History in Nicosia

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Richard Sutoman

Nicosia was first inhabited over 5000 years ago. It was first known as Ledra during the Hellenistic period, but later the name was changed to Lefkothea under the Ptolemists. Till the Middle Ages  the city was only known by the Greek name of Lefkosia; when Cyprus came under Latin rule it was renamed Nicosia but the Greek population continued calling it Lefkosia. As a result of Arab raids on the island after the 8th Cebtury, many people abandoned the coastal areas to seek refuge inland; it was during this period that Lefkosia (Nicosia) became capital of Cyprus. The Patron Saint of the city is Saint Tryfilios, the first Bishop of the island. Along with the rest of the island, Nicosia continued to pass through different hands.

The Knights, the Lusignans, including Cyprus's last queen, Katerina Kornaro, developed the culture and architecture of the city, while the Venetians fortified it by building new walls. Nicosia was then taken over by the Ottoman Turks in 1570 and its development languished. The Turks called it by its Greek name of Lefkosia and over the years this developed into its current Turkish pronunciation of Lefkos(h)a.  In 1878 the administration of the island was taken over by the British and the capital flourished and developed its European character; churches were built and first public schools were founded. Government buildings and court houses were built as well as new roads and the city expanded outside the walls. Now Nicosia became the commercial centre of the country and the zone around Ledra Street was the busiest.

In August 1959 Cyprus was declared an independent Republic. In 1964  the city was divided when Turksih Cypriots barricaded themselves into their neighbourhoods after a brief intercommunal conflict.  This division line was called the 'green line'. In July 1974, a coup by extremist Greek officers with close links to Greece conducted a coup against the government which was at the time presided by Archbishop Makarios.  They set up a puppet regime and Makarios fled the island aided by the British who maintain two bases oon Cyprus.  Turkey used this situation as a pretext to invade the island, using a clause in the tratey of estabslihment of the Republic of Cyprus, allowing the guarantor powers (Greece, Turkey, UK) to intervene to restore the status quo if the constitution was under threat.  Not only did Turkey not restore the status quo ante, it created a total division of the island, occupying 38% of its territory and forcing the vast majority of the population from the occupied territory to move south; since then Nicosia is de facto divided into two parts.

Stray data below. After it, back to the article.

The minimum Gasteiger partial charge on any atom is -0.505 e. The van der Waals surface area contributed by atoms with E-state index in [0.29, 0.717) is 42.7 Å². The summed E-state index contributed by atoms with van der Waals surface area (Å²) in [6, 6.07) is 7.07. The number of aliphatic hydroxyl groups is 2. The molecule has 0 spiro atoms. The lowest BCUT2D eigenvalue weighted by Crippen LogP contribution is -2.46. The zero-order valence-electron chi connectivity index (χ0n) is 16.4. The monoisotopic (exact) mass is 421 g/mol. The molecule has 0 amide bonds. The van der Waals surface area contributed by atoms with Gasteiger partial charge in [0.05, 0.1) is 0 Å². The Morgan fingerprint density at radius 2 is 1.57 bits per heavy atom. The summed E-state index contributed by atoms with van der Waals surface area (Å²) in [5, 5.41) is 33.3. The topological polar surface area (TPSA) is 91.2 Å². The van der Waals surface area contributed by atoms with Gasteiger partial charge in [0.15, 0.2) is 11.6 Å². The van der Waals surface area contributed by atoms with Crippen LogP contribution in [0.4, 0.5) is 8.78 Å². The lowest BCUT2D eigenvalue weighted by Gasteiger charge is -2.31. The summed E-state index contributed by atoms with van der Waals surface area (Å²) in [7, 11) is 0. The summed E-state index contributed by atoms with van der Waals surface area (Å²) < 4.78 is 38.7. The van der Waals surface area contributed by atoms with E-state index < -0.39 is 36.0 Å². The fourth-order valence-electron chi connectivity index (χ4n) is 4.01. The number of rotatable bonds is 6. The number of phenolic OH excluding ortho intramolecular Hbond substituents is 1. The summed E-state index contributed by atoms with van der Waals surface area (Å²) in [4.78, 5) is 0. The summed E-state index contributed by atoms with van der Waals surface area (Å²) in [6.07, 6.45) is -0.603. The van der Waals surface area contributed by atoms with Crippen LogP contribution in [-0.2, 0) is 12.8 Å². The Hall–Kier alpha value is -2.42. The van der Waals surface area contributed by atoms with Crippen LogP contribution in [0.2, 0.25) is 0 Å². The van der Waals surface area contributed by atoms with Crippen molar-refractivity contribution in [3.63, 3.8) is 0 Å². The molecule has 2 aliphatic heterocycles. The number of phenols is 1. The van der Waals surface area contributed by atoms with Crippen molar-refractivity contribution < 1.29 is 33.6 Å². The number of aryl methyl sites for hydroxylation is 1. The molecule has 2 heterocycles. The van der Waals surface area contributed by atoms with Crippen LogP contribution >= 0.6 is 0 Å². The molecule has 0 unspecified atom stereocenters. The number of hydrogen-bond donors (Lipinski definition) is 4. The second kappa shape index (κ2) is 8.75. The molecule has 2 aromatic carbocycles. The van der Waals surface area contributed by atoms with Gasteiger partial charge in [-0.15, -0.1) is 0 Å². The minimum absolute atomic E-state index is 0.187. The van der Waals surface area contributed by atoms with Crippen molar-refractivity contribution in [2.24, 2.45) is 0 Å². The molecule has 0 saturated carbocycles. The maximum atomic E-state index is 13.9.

For many years Greeks were not allowed to cross over to the north but in recent years the Turkish authorities are permitting this. 

 For detailed information see cyprus/history.

December 07, 2006 change by djaferisp (2 points)

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